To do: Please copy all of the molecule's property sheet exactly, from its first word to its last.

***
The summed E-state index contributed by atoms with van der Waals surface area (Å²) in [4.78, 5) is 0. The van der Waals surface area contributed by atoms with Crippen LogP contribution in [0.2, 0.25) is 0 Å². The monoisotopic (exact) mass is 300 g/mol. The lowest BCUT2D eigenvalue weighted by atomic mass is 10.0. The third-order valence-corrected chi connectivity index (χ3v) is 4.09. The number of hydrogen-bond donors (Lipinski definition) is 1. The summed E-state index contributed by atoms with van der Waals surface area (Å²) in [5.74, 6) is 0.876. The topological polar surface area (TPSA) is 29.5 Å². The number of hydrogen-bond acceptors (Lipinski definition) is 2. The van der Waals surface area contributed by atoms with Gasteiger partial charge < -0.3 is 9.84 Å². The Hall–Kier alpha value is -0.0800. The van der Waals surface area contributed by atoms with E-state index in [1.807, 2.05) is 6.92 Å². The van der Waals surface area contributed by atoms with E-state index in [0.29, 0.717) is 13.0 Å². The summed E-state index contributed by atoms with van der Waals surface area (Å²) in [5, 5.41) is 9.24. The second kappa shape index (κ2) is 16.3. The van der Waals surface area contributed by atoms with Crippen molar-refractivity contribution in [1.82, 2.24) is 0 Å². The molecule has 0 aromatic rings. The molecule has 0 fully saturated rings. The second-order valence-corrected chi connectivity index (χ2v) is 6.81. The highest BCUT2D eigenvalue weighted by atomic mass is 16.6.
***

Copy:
The summed E-state index contributed by atoms with van der Waals surface area (Å²) in [4.78, 5) is 0. The van der Waals surface area contributed by atoms with Crippen LogP contribution in [0.2, 0.25) is 0 Å². The monoisotopic (exact) mass is 300 g/mol. The lowest BCUT2D eigenvalue weighted by atomic mass is 10.0. The third-order valence-corrected chi connectivity index (χ3v) is 4.09. The number of hydrogen-bond donors (Lipinski definition) is 1. The summed E-state index contributed by atoms with van der Waals surface area (Å²) in [5.74, 6) is 0.876. The topological polar surface area (TPSA) is 29.5 Å². The number of hydrogen-bond acceptors (Lipinski definition) is 2. The van der Waals surface area contributed by atoms with Gasteiger partial charge < -0.3 is 9.84 Å². The Hall–Kier alpha value is -0.0800. The van der Waals surface area contributed by atoms with E-state index in [1.807, 2.05) is 6.92 Å². The van der Waals surface area contributed by atoms with E-state index in [0.29, 0.717) is 13.0 Å². The summed E-state index contributed by atoms with van der Waals surface area (Å²) in [5, 5.41) is 9.24. The second kappa shape index (κ2) is 16.3. The van der Waals surface area contributed by atoms with Crippen molar-refractivity contribution in [1.82, 2.24) is 0 Å². The molecule has 0 aromatic rings. The molecule has 0 fully saturated rings. The second-order valence-corrected chi connectivity index (χ2v) is 6.81. The highest BCUT2D eigenvalue weighted by atomic mass is 16.6.